In early 2004, U.S. crude stocks were at alarmingly low levels. They fell under 270 million barrels at the beginning of the year, below “minimum operating levels” and forward cover—a ratio that shows how long inventories will last given expected demand at refineries—tumbled to just 17.5 days. There was not necessarily a crisis, but the market was labeled as “tight” and prices surged and soon hit new records. The crude futures curve was in backwardation—with prompt prices higher than deferred contracts—taking away the financial incentive to store. Demand was surging in the U.S. and Asia, and OPEC, at its meeting in February that year, misread the market and cut its members’ quotas. The Energy Information Administration (EIA) forecast that U.S. inventories would remain under 300 million bbl for the next couple of years.
Crude inventories defied expectations and actually reached 331 million bbl mid-year 2005, but oil prices kept rising amid low spare production capacity, geopolitical unrest, and high demand growth. Moreover, even though stocks were building which created a perception of abundance, inventories were not that flush—forward cover in the U.S. rebounded to only 20 days, not much higher than critical levels, since demand was so robust.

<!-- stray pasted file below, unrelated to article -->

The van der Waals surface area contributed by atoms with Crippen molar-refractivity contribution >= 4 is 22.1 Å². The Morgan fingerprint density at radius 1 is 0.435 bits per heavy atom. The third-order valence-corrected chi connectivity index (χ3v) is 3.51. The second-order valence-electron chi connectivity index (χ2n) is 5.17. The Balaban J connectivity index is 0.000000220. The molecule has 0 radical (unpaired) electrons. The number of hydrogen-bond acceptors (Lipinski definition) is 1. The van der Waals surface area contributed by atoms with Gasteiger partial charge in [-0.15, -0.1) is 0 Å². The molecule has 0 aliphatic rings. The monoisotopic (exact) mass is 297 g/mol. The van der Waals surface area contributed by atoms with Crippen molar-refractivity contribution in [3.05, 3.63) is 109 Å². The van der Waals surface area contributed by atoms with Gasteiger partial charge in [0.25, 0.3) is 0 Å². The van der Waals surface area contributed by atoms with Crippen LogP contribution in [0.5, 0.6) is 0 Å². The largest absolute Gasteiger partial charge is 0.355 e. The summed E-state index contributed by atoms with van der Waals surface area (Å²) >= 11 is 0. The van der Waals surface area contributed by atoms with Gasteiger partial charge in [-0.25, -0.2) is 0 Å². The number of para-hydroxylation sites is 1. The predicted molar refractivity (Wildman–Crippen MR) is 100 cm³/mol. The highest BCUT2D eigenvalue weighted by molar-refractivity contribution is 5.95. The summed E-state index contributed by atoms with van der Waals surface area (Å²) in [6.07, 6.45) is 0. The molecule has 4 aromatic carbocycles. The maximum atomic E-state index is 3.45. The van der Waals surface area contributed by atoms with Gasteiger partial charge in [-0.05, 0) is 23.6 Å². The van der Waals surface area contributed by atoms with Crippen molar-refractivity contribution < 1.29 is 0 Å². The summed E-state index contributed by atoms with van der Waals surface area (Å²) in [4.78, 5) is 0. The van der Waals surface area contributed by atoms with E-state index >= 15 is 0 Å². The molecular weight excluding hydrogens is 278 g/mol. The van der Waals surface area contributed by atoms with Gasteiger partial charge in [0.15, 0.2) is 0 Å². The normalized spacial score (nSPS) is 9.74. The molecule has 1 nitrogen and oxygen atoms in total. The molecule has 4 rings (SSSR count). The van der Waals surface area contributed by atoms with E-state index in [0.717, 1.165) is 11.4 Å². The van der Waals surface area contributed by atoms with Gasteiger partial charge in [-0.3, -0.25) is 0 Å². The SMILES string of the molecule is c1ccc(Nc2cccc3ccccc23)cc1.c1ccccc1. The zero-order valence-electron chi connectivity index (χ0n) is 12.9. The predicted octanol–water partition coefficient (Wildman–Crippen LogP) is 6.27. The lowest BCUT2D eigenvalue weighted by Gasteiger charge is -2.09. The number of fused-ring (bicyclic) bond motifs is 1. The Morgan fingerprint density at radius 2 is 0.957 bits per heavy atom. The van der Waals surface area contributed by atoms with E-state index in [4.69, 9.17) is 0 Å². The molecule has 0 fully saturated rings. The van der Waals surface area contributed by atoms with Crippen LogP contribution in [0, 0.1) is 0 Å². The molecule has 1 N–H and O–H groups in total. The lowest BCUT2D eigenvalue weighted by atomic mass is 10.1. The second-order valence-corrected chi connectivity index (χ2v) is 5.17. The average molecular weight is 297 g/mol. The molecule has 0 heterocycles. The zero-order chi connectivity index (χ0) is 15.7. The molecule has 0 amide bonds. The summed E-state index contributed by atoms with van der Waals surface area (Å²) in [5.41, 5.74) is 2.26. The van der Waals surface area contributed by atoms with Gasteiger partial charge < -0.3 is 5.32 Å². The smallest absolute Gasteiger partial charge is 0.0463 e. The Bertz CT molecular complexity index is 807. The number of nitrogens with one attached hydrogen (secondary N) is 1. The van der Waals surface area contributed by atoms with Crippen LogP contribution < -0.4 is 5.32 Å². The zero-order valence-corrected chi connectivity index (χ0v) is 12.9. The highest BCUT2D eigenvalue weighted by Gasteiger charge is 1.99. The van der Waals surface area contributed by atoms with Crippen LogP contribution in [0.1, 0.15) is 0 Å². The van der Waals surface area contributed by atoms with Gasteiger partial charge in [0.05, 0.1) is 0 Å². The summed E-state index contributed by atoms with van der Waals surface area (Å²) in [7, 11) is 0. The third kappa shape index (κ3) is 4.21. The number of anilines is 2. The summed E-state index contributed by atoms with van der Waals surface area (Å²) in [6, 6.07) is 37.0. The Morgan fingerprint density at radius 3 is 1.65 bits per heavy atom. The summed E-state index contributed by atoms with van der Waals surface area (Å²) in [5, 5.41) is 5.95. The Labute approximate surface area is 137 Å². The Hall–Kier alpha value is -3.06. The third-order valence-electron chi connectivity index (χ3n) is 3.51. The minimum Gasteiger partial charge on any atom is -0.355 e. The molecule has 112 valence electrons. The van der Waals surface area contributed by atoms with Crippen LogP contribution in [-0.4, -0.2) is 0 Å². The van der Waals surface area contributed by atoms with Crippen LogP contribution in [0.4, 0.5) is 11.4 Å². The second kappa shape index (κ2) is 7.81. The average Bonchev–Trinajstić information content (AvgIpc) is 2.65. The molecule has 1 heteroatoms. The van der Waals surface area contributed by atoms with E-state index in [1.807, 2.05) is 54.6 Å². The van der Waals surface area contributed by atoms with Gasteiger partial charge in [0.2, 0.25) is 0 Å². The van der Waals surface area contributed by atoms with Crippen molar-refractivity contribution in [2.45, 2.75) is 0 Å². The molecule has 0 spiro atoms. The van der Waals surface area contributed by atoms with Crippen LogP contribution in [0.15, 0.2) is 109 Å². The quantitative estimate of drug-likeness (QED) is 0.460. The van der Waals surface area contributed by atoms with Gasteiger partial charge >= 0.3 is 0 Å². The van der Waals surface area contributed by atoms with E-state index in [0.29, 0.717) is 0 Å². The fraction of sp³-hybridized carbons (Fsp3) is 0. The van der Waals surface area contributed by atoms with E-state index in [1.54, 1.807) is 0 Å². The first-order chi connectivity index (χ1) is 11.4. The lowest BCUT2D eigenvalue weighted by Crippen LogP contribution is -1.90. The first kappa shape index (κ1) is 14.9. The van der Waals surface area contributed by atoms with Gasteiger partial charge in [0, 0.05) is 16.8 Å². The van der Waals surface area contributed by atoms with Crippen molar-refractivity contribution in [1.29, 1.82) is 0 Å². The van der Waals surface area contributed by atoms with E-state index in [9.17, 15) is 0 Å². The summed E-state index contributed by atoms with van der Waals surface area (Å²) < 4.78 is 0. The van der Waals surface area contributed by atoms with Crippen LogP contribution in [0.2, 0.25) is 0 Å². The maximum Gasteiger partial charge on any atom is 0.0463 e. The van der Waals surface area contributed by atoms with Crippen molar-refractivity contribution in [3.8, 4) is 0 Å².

Inventories are getting just as much scrutiny in today’s current market, but they are at the opposite end of the spectrum, thanks mostly to the domestic production gains from fracking. In order for the oil market to break out of the current price range, supply must be balanced with demand or fundamentals move into a deficit. Unplanned supply outages and capital expenditure cuts are already bringing about a rebalancing. Still, the large stock overhang has to be trimmed for any significant price increase to occur.
The large stock overhang has to be trimmed for any significant price increase to occur. Except it’s not really happening.
Except it’s not really happening. In early April, ahead of the summer driving season, the EIA forecast crude stocks to fall by some 40 million bbl, or 7.5 percent, from the end of the first quarter to the end of the third. The government agency expected crude inventories to decline to 490 million bbl by the end of September, but current EIA data puts them at 526 million bbl, down only a fraction from end-March. With demand expected to fall and refinery maintenance set to begin after Labor Day, it’s safe to say that inventories will head into the fourth quarter well above what the EIA originally expected.
At the end of April, U.S. crude stocks soared to 543.6 million bbl, putting forward cover at a massive 34 days. To put that data into context, both were double the levels seen in early 2004. Although stocks fell, on average, throughout the summer, they did so only modestly and even saw some surprise weekly builds along the way. This year, from their peak in late April to the end of August, crude stocks drew by 17.7 million bbl, or just 3.2 percent. By contrast, during the same period a year ago, the decline totaled roughly 35 million bbl, or 7.1 percent. In 2014, the stock draw was even bigger, totaling 40 million bbl, or 10 percent. Simply put, stocks were higher than ever entering summer, but the pace of the decline was weaker than usual.
Underestimating production, overestimating demand